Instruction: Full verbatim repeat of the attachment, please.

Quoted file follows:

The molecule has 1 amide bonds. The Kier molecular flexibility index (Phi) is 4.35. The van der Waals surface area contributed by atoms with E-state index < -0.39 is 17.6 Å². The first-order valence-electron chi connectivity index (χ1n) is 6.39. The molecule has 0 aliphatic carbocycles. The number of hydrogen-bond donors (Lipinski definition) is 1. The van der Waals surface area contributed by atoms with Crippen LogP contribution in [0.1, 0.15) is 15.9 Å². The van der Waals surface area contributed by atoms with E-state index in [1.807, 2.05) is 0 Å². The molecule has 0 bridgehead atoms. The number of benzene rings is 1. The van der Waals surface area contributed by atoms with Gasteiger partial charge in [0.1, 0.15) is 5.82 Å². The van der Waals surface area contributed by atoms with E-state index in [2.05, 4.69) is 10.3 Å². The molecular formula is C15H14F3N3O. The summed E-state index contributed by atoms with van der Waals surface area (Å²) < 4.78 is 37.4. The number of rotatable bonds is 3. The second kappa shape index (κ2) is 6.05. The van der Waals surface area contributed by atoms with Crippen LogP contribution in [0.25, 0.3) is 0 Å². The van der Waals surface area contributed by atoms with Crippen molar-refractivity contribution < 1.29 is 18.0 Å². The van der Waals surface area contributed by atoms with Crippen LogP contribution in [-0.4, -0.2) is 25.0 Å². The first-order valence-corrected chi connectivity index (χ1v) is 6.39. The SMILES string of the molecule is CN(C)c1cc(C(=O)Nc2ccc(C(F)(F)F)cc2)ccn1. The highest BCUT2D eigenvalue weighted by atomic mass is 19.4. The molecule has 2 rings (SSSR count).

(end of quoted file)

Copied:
The molecule has 1 amide bonds. The Kier molecular flexibility index (Phi) is 4.35. The van der Waals surface area contributed by atoms with E-state index < -0.39 is 17.6 Å². The first-order valence-electron chi connectivity index (χ1n) is 6.39. The molecule has 0 aliphatic carbocycles. The number of hydrogen-bond donors (Lipinski definition) is 1. The van der Waals surface area contributed by atoms with Crippen LogP contribution in [0.1, 0.15) is 15.9 Å². The van der Waals surface area contributed by atoms with E-state index in [1.807, 2.05) is 0 Å². The molecule has 0 bridgehead atoms. The number of benzene rings is 1. The van der Waals surface area contributed by atoms with Gasteiger partial charge in [0.1, 0.15) is 5.82 Å². The van der Waals surface area contributed by atoms with E-state index in [2.05, 4.69) is 10.3 Å². The molecular formula is C15H14F3N3O. The summed E-state index contributed by atoms with van der Waals surface area (Å²) < 4.78 is 37.4. The number of rotatable bonds is 3. The second kappa shape index (κ2) is 6.05. The van der Waals surface area contributed by atoms with Crippen LogP contribution in [0.25, 0.3) is 0 Å². The van der Waals surface area contributed by atoms with Crippen molar-refractivity contribution < 1.29 is 18.0 Å². The van der Waals surface area contributed by atoms with Crippen LogP contribution in [-0.4, -0.2) is 25.0 Å². The first-order valence-corrected chi connectivity index (χ1v) is 6.39. The SMILES string of the molecule is CN(C)c1cc(C(=O)Nc2ccc(C(F)(F)F)cc2)ccn1. The highest BCUT2D eigenvalue weighted by atomic mass is 19.4. The molecule has 2 rings (SSSR count).